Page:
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Kigumba Petroleum Institute to introduce five new oil courses

Uganda Petroleum Institute Kigumba (UPIK), Uganda’s premier oil institute, plans to restructure its curriculum and introduce five more oil courses, according to the institute’s Institutional Development Plan 2014-2019. The development plan was released last month.

Started by government in 2009, the institute currently offers a two-year diploma in petroleum studies with options in drilling, electrical installation, instrumentation and welding, followed by a six-month practical training at Kenson School of Production Technology in Trinidad and Tobago.

The training comes with International Vocational Qualification (IVQ), of City and Guilds of London. UPIK is the country’s only tertiary institution that is specifically mandated to train craftsmen and other technicians that will provide the much-needed labour in the oil sector.

However, the development plan proposes an overhaul of the curriculum. The diploma in petroleum studies will be phased out and replaced with five new courses, following an assessment and review.

“The assessment believes that the curriculum used by UPIK’s first intake programme was sometimes too broad and was not developed in close cooperation with the industry. It was very broad, included a mix of petroleum operations and maintenance and didn’t target any specific occupation.”

The new curriculum and courses are designed to deliver a more occupational-specific programme at diploma level and industry responsive. According to the plan, the new proposed courses are: diplomas in Upstream Petroleum Operations, Downstream Operations, Instrumentation Technician, Mechanical Maintenance Technology and Electrical Maintenance (High Voltage). Diplomas in Upstream and Downstream Operations will be two years while diplomas in Instrumentation Technician and Mechanical Maintenance Technology are expected to be one year.

Prof Charles Kwesiga, the chairperson of UPIK management team, recently told The Observer that proposed new courses are more industry-responsive and meant to produce a labour force that is relevant to the industry.  For instance, the new diploma in upstream operations will focus on field production techniques and equipments, reservoir engineering including enhanced well recovery, gas processing, drilling, petroleum chemistry, safety fundamentals and geology.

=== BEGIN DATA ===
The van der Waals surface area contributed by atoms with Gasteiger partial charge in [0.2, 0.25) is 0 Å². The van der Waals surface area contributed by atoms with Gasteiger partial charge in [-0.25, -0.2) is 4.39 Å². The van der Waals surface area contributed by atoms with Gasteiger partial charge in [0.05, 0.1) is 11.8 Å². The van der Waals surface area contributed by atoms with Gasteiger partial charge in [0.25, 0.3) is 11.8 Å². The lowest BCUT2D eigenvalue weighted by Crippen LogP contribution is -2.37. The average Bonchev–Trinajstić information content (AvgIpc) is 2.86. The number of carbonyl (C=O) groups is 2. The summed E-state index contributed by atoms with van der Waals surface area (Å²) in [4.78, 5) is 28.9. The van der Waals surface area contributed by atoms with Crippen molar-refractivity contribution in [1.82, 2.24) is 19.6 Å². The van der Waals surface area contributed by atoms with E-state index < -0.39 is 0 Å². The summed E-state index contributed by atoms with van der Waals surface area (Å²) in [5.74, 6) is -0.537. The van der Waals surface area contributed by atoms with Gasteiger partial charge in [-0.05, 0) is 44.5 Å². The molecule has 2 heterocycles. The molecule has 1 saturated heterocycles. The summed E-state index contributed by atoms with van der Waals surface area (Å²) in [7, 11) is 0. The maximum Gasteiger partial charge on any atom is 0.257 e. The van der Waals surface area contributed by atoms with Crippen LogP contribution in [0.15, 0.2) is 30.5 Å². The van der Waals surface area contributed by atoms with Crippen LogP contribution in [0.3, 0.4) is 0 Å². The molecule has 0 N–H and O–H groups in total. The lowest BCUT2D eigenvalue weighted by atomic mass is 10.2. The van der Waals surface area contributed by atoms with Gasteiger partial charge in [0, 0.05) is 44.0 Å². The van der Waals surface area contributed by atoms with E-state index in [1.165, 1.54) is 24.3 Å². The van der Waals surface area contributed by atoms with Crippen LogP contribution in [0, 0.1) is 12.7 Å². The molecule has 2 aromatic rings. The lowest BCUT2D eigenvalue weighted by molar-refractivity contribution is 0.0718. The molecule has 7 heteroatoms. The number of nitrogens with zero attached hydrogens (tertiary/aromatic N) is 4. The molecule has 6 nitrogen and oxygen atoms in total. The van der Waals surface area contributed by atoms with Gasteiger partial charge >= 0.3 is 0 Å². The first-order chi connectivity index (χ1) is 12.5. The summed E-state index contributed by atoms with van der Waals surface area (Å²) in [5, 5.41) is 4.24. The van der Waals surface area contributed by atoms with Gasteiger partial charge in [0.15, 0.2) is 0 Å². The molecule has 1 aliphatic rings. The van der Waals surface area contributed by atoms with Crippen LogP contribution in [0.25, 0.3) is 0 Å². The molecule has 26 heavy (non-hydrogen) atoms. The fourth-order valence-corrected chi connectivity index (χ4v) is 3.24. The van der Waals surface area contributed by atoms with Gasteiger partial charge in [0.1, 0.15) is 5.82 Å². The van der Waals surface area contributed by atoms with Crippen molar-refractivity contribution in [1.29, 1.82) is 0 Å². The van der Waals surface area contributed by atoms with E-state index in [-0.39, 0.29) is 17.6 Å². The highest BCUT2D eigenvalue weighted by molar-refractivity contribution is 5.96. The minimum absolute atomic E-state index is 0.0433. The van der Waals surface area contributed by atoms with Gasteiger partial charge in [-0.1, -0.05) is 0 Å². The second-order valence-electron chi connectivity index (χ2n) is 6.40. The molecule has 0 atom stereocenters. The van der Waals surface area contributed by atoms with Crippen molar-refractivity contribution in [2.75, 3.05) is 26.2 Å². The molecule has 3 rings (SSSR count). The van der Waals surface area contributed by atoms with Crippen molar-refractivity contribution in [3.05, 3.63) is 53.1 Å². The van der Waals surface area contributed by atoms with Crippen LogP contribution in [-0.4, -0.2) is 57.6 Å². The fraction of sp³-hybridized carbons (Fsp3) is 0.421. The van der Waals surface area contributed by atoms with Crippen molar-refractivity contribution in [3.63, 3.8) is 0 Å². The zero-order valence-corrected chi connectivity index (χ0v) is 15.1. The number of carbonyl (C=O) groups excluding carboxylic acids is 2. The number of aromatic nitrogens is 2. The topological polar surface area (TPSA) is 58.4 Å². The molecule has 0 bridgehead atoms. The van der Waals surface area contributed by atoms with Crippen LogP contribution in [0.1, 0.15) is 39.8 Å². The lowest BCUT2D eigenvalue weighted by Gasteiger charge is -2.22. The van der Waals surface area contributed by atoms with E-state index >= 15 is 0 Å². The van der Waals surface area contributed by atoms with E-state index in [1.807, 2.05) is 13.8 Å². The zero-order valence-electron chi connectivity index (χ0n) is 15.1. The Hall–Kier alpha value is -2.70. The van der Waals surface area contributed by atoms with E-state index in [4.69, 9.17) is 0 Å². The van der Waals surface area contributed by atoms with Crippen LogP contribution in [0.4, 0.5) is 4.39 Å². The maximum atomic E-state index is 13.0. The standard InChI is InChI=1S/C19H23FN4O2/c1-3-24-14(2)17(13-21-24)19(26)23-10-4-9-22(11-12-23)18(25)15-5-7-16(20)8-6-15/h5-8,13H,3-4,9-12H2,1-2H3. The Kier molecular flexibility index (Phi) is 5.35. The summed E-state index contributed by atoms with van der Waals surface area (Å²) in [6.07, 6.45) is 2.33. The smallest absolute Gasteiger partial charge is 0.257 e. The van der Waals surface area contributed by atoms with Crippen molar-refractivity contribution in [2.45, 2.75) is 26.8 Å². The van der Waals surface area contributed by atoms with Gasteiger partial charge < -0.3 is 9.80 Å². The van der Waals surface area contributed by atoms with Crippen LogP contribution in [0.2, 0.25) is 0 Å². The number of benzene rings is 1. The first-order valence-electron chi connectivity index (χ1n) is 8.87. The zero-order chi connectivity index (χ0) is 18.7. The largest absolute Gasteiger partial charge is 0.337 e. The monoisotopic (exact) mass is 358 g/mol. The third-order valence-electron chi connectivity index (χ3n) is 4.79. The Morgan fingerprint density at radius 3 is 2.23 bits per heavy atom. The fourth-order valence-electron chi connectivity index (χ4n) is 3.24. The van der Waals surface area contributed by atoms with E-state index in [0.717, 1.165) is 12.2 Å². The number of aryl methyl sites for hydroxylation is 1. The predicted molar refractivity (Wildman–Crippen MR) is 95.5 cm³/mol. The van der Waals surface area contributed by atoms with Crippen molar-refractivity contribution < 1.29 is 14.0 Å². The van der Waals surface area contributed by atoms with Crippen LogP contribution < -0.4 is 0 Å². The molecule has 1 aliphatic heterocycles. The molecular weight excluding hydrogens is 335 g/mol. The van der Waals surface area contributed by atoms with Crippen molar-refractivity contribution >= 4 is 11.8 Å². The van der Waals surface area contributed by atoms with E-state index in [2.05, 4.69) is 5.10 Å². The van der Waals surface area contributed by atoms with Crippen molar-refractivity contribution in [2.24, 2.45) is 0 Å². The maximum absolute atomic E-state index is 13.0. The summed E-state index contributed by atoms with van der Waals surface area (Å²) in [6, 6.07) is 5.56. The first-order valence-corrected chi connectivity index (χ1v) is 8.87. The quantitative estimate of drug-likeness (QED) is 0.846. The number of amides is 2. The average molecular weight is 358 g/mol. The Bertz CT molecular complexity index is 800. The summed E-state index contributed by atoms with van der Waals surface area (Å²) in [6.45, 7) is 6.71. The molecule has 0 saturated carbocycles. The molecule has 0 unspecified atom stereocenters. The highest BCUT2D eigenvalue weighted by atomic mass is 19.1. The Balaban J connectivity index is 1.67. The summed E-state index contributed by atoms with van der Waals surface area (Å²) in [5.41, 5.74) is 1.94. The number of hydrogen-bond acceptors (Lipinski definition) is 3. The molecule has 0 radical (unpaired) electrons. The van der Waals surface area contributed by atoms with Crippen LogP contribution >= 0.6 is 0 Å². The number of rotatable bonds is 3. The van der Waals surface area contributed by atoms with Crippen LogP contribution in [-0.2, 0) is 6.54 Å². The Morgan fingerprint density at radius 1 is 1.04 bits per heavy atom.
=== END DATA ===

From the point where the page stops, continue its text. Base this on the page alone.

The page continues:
A diploma in downstream operations will cover areas such as gas processing, refining and petrochemical production, among others. According to the plan, each course is expected to admit 32 students, all on government sponsorship. According to the plan, these courses are expected to begin in 2016 with the first batch of students of a one-year diploma (Instrumentation, electrical and mechanical maintenance) expected to graduate in June 2017. The two-year diploma students in upstream and downstream operations are expected to graduate in June 2018, the year in which Uganda is expected to deliver first oil.

According to the plan, in the financial year 2016/17, UPIK will graduate 160 students up from the 54 students, it graduated early this year. In 2017/18 academic year, the institute plans to graduate 192 students while in 2018/19, it will graduate 224.

According to the development plan, UPIK plans to start graduating approximately 224 students annually in the five courses by the year 2018/2019. According to the plan, UPIK plans to partner with internationally-recognised petroleum institutions to train its students.

Private sector

The plan also hints at reforms that will allow the institute to generate additional revenue by selling services, which might save it from its financial woes.

“UPIK will seek increased autonomy, to determine its own curriculum, set its own fees and budgets, hire, salary and fire teaching staff, drop or add courses to more flexibly and timely respond to oil and gas sector needs, while at the same time becoming more accountable for results to the ministry which oversees its operations,” the plan reads in part.

Aware that there are many skilled technicians without formal trainings, UPIK plans to attract this group by using competence-based training to allow them join UPIK and formalize their skills. UPIK also intends to come up with courses to train the large percentage of Uganda youths who have never attended or completed school or who have dropped out of school.

The plan advises that “UPIK should address this problem by supporting the Skilling Uganda Strategy, which recognizes non-formal training through competence-based training (CBT). UPIK should explore the possibility of starting ‘skills-bridge programmes which would assist non-formally trained, skilled workers to obtain their O-levels, so that they may eventually enter UPIK certificates level programmes.”

Administration

Whereas other tertiary institutions are headed by principals and vice chancellors, the plan reveals that UPIK will be headed by a chief executive officer (CEO), assisted by two vice presidents, one in charge of administration and another in charge of academics.

“This is a key to the long-term success of UPIK. The chief executive officer will be based in Kampala and must be respected in the Uganda oil and gas industry in order to keep strong linkages between UPIK and industry and ensure that UPIK training is relevant and responsive. The vice president of Academics will be based in Kigumba and run the institute on the day-to-day [basis]” the plan reads.

ssekika@observer.ug

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